Tires are a staple of our industry and one of the most important parts of a Jeep. Without a properly shod 4x4, you won’t be having much fun in the dirt, or mud, or sand, or even highway. That last pavement pickle is the real stickler for 90 percent of our market. We all want gnarly looking and long lasting mudslinging tires that wear like iron and ride like a pillow. Fortunately, this type of tire is actually available now and in all the popular sizes: welcome to the Toyo Open Country R/T. This tire may not be the most aggressive, and it’s probably not the longest lasting (although it’s rated at 45,000 miles), and it’s not the smoothest riding, yet because it still excels in all those areas, it may be the best bang for the buck. This type of tire is known as a “tweener”—not a full mud-rated tire like the Toyo Open Country M/T but not as well mannered as the Open Country A/T. It’s the perfect combination of all of a tire’s good qualities, without the drawbacks, noise, harshness, or weakness.
The tread blocks are unique and not too aggressive, while still providing good traction. It’s a wide and square shoulder that still flexes well enough to handle rocks. Stone ejectors, sipes, and all the regular top-end features are included. The Optimized Pattern Arrangement (yeah that’s what they call it) actually does a great job of keeping the sound down and providing great traction.
We mounted up a set of 37x13.50R17LT on some Method beadlock wheels and headed to the desert to try the tires. Our first surprise was the noise level—or lack thereof. Sure, we drive a big, loud, open Jeep and sometimes need earplugs to save our hearing, but the new meats were surprisingly quiet. We’ve tested many a mud tire on the Jeep and know what noise is, both on and off the road. These tires were quiet at 35 psi as they were at 10 and at speeds from 10 to 75 mph. After a weekend of thrashing them through every terrain but snow, we were pleasantly surprised at the good road manners, great wet and dry pavement traction, super flotation in sand, and mud traction. Our only complaint was that they didn’t flex as well as some smaller tires with a lower load rating, but then again, we were running a D-rated tire on a 4,000-pound Jeep, not a 10,000-pound tow rig. Even at that, the tires flexed well enough in the rock garden to grab and go without any slippage. We figure that given the good wear quality, we will get way more than 45,000 miles on them before it’s time to turn them in.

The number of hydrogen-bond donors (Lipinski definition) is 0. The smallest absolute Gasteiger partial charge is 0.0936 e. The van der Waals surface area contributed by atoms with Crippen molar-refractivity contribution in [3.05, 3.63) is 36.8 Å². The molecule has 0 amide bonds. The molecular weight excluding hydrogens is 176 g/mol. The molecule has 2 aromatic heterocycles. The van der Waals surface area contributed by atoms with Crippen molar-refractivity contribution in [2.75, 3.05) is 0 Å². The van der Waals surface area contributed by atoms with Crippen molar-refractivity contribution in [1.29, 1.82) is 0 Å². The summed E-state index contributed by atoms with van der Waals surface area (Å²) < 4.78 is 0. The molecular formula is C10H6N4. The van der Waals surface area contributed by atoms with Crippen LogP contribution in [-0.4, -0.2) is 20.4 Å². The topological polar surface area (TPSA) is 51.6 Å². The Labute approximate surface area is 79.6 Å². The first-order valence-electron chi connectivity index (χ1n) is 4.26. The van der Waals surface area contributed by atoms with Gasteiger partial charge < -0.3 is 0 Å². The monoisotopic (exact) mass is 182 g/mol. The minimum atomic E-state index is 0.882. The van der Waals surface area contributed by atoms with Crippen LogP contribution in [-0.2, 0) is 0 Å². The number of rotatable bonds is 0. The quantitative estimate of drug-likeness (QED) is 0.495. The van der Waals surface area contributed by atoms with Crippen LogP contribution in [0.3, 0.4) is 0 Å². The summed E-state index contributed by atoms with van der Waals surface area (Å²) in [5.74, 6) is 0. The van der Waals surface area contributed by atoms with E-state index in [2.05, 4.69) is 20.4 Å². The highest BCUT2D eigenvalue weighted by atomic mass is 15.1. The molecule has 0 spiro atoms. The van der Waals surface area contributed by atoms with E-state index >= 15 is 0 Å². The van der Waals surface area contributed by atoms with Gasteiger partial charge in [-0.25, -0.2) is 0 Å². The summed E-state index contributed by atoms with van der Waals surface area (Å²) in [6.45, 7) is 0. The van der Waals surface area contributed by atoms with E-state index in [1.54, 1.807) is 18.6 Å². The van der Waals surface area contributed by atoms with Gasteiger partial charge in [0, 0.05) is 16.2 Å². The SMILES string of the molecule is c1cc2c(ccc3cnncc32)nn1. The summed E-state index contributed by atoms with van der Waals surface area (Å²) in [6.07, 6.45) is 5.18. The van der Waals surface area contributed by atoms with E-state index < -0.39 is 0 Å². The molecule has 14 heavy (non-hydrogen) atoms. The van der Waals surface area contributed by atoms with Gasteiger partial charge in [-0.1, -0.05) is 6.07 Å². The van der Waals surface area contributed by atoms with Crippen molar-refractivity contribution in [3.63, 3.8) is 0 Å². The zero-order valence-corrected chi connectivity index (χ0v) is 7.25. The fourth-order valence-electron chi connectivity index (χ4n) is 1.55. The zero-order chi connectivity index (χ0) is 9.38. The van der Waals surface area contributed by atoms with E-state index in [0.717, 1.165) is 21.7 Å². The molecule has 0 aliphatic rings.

We took the tires mounted on Method wheels down to our local Discount Tire store (America’s Tire in California) for top-notch balancing. They averaged between 2 and 4 ounces each, resulting in a smooth, vibration-free ride.
Size Tested: 37x13.50R17LT
Load Range: D
Maximum Load (lb @ psi): 3,195@50
Sidewall: Three-ply Duragen
Tread: Radial steel belted
Approved Rim Width (in): 8.5-11.0
Tread Depth (in): 18.9⁄32
Tread Width (in): 11.0
Section Width (in): 13.6
Overall Diameter (in): 36.8
Weight (lb): 84.0
Method make a wide assortment of race, rally, UTV, and street wheels, but this beadlocked 24-bolt model 105 is our favorite. They even have adjustment shims available for those tires that may have a larger bead bundle. With the deep drop center, it was far easier to mount these to the Toyos compared to other wheels.
Fast dirt driving showed us the excellent lateral stability of the tread and three-ply carcass. While they have a Q speed rating of 99 mph, we doubt we’ll ever hit that number. Scooting down sandy washes and dirt roads showed that they had the chops to take on the terrain.
Rocks are fun, and this pile we ran the tires on showed the R/Ts were up to the test. Slow speed crawling is an art, where slippage is not acceptable. The proper combination of torque input to the tires allowed the improved rubber compound to grip instead of slip. Throttling up also made for noise, smoke, and forward motion! Note that at 10 psi the tread wrapped around the rocks well. We could have gone lower pressure, but it wasn’t necessary.
Mud can be more fun. Horsepower is what it takes to sling some goo, and the Open Country R/T took all we could send them. When a tire spins the idea is for the mud to fly out, giving the tread elements a fresh biting surface. While not a dedicated mud tire, these rubber donuts performed so well we hit the pit again and again without fear, even idling in to save some stuck brethren.
This shows how the square block style of the tire collects the mud, and then ejects it at speed. We found the pattern effective in wet and dry roads, mud, sand, and rock. Snow would have been fun, but Southern California has little to choose from.
Aggressive treads are said to work poorly in the sand, but we have found that to not necessarily be the case. Aired down to 10 psi, they floated and grabbed, and even at the initial 35 psi, they performed more than adequately.